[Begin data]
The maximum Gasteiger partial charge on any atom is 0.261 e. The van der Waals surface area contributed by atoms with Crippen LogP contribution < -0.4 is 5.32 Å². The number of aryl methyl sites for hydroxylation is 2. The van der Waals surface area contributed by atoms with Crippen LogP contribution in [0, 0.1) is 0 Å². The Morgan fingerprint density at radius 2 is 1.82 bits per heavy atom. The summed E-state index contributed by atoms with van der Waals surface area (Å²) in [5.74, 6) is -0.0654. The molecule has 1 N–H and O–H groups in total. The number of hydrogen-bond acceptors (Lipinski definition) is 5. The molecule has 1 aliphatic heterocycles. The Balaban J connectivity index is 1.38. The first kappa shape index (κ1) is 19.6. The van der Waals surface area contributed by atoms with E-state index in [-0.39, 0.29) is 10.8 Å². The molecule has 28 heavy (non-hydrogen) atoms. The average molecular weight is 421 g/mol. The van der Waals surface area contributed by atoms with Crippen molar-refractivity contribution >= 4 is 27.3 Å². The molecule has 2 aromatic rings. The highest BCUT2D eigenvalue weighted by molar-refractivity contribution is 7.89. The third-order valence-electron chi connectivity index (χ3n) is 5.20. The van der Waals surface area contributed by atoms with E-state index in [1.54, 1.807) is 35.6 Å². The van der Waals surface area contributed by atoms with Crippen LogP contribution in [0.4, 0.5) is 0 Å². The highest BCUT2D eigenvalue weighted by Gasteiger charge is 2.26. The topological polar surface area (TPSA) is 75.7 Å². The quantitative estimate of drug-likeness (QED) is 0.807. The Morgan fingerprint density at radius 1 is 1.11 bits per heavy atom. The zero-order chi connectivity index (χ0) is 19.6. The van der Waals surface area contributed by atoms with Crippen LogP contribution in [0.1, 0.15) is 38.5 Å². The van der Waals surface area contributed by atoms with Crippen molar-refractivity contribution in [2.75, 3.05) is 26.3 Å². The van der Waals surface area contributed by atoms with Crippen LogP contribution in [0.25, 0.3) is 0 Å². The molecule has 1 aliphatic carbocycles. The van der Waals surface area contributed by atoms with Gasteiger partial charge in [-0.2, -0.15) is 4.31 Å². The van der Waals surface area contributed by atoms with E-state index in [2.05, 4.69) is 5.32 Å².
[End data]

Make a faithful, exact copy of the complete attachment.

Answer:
The maximum Gasteiger partial charge on any atom is 0.261 e. The van der Waals surface area contributed by atoms with Crippen LogP contribution < -0.4 is 5.32 Å². The number of aryl methyl sites for hydroxylation is 2. The van der Waals surface area contributed by atoms with Crippen LogP contribution in [0, 0.1) is 0 Å². The Morgan fingerprint density at radius 2 is 1.82 bits per heavy atom. The summed E-state index contributed by atoms with van der Waals surface area (Å²) in [5.74, 6) is -0.0654. The molecule has 1 N–H and O–H groups in total. The number of hydrogen-bond acceptors (Lipinski definition) is 5. The molecule has 1 aliphatic heterocycles. The Balaban J connectivity index is 1.38. The first kappa shape index (κ1) is 19.6. The van der Waals surface area contributed by atoms with E-state index in [-0.39, 0.29) is 10.8 Å². The molecule has 28 heavy (non-hydrogen) atoms. The average molecular weight is 421 g/mol. The van der Waals surface area contributed by atoms with Crippen molar-refractivity contribution >= 4 is 27.3 Å². The molecule has 2 aromatic rings. The highest BCUT2D eigenvalue weighted by molar-refractivity contribution is 7.89. The third-order valence-electron chi connectivity index (χ3n) is 5.20. The van der Waals surface area contributed by atoms with E-state index in [1.54, 1.807) is 35.6 Å². The van der Waals surface area contributed by atoms with Crippen LogP contribution in [0.4, 0.5) is 0 Å². The highest BCUT2D eigenvalue weighted by Gasteiger charge is 2.26. The topological polar surface area (TPSA) is 75.7 Å². The quantitative estimate of drug-likeness (QED) is 0.807. The Morgan fingerprint density at radius 1 is 1.11 bits per heavy atom. The zero-order chi connectivity index (χ0) is 19.6. The van der Waals surface area contributed by atoms with Crippen LogP contribution in [0.1, 0.15) is 38.5 Å². The van der Waals surface area contributed by atoms with Crippen molar-refractivity contribution in [2.75, 3.05) is 26.3 Å². The van der Waals surface area contributed by atoms with Crippen LogP contribution in [0.25, 0.3) is 0 Å². The molecule has 1 aliphatic carbocycles. The van der Waals surface area contributed by atoms with Gasteiger partial charge in [-0.2, -0.15) is 4.31 Å². The van der Waals surface area contributed by atoms with E-state index in [2.05, 4.69) is 5.32 Å².